REVIEW: THE SESSIONS
ACADEMY AWARD® Winner Helen Hunt* joins ACADEMY AWARD® Nominees John Hawkes** and William H. Macy*** in this triumphant true story about love, sex, desire...and making every breath count.
Paralyzed and confined to an iron lung since childhood, poet-journalist Mark O’Brien (Hawkes) has overcome adversity time and time again. But now, at age 38, he faces his toughest challenge yet: losing his virginity. With the help of a beautiful therapist (Hunt), a sympathetic priest (Macy), and his own unbridled sense of optimism and humor, Mark embarks on an extraordinary personal journey to discover the wondrous pleasures that make life worth living.
FILM REVIEW: Imagine being basically immobile from your neck down. Now imagine having an itch somewhere on your body. Mark O’Brien, John
Hawkes, the lead character of this touching film, tries hard to “scratch with your mind.” His battle with Polio has led him to his new normal. He needs to be attached to an iron lung for a large part of the day. His only independence involves whatever he can do with his mouth and usually a pencil or stick that he grabs with his mouth. He does this to dial a telephone, for instance. Now Mark is a poet, a Berkeley graduate, and is very witty and just a regular guy with an incredible limitation. But even with that, he seems to be in good spirits and deals with his situation with resourcefulness. His resourcefulness will come into play again with his latest and all consuming desire to lose his virginity. This is a new take of the 40 year old virgin, very much a new take. These extremely unusual circumstances call for an unusual resolution. In comes Cheryl, Helen Hunt, a sex surrogate who deals with these types of situations, go figure. What an occupation! What a story! Oh, and by the way, it’s based on a true story. Even with the uniqueness of it, believe it or not, one of the more eye opening aspects of the movie is Helen’s role and what she does for said role. Let’s just say that we see her in a totally nude light . . . oops, I mean new light. And she looks darn good too. It’s quite the buzz about this picture. But don’t let that distract you from her performance which is also creating Oscar buzz. Mr. Hawkes is generating some buzz of his own as his performance is more than convincing. Adding some light-heartedness to the film, we get a genuine performance from William H. Macy as the Father to whom Mark confides his desires and adventures to, not just as a Father but more so as a friend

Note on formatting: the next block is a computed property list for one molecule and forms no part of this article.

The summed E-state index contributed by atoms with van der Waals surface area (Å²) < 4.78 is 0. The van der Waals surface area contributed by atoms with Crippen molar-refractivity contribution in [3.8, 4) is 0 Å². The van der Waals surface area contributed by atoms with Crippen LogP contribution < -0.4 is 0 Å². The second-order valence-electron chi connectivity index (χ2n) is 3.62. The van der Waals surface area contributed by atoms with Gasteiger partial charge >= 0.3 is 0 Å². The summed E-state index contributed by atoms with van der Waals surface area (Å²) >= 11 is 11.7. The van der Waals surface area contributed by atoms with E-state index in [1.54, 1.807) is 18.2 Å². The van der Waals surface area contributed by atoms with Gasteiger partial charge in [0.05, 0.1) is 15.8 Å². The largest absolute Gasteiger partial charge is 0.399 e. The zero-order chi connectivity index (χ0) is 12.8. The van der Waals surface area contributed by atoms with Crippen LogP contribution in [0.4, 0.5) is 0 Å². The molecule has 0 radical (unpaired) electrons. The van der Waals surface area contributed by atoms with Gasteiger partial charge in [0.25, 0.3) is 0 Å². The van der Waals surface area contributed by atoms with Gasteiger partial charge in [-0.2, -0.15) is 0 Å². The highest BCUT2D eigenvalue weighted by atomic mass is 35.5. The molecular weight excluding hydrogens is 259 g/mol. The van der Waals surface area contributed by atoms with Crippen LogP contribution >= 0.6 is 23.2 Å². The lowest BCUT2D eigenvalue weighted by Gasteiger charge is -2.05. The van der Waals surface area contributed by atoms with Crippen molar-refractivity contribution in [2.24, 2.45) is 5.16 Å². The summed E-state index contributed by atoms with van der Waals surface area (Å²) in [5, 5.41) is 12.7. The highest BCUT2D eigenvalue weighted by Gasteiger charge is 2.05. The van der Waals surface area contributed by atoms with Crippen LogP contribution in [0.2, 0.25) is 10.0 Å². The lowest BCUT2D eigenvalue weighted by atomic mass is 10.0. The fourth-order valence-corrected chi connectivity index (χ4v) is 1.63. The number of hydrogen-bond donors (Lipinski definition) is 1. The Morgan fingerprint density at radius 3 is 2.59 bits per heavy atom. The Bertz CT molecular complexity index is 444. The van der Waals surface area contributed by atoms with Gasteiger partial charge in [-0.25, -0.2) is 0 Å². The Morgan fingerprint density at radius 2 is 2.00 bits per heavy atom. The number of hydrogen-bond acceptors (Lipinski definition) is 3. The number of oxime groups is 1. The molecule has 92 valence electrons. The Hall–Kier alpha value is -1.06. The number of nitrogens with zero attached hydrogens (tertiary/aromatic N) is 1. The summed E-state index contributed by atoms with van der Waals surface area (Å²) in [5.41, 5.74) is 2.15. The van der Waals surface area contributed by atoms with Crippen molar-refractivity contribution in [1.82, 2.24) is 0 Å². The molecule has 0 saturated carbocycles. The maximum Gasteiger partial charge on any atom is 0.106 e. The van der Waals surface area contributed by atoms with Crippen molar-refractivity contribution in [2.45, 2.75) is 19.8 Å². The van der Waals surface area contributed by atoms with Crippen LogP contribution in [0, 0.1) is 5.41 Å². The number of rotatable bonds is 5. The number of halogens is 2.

This film is all sex and all heart at the same time. In this day and age, this particular story of sex is so pure and innocent that you almost forget that the movie is about sex. It is charming, emotional, deep, and moving. It is about intimacy and love, and a desire to experience life like any other normal person. Surprisingly it is presented with plenty of wit. The dialogue throughout the film is mostly upbeat considering the potential hopelessness of Mark’s condition. The overall story being told is definitely the biggest treat of this film, and the performances are a close second. Writer/Director Ben Lewin did a fabulous and sincere job with this project. This movie is a great choice if you want to see something real that will tug at your heart.
By Cine Marcos
The film is
presented in widescreen in a 1.85:1 aspect ration preserving its
theatrical format. The picture is just flawless. Not only the
picture looks great in this release, also the sound it is good,
a 5.1 Dolby Digital in English that provides a good complement
to the picture. It also includes English,
and Spanish subtitles.
Widescreen (1.85:1) 16x9
5.1 DTS-HDMA Spanish French 5.1 Dolby Digital,
Subtitles - English Spanish
Theatrical Feature Blu-ray
John Hawkes becomes Mark O Brien
Helen Hunt as the Sex Surrogate
The Women Who Loved Mark O Brien
Writer/Director Ben Lewin Finds Inspiration
A Session with the Cast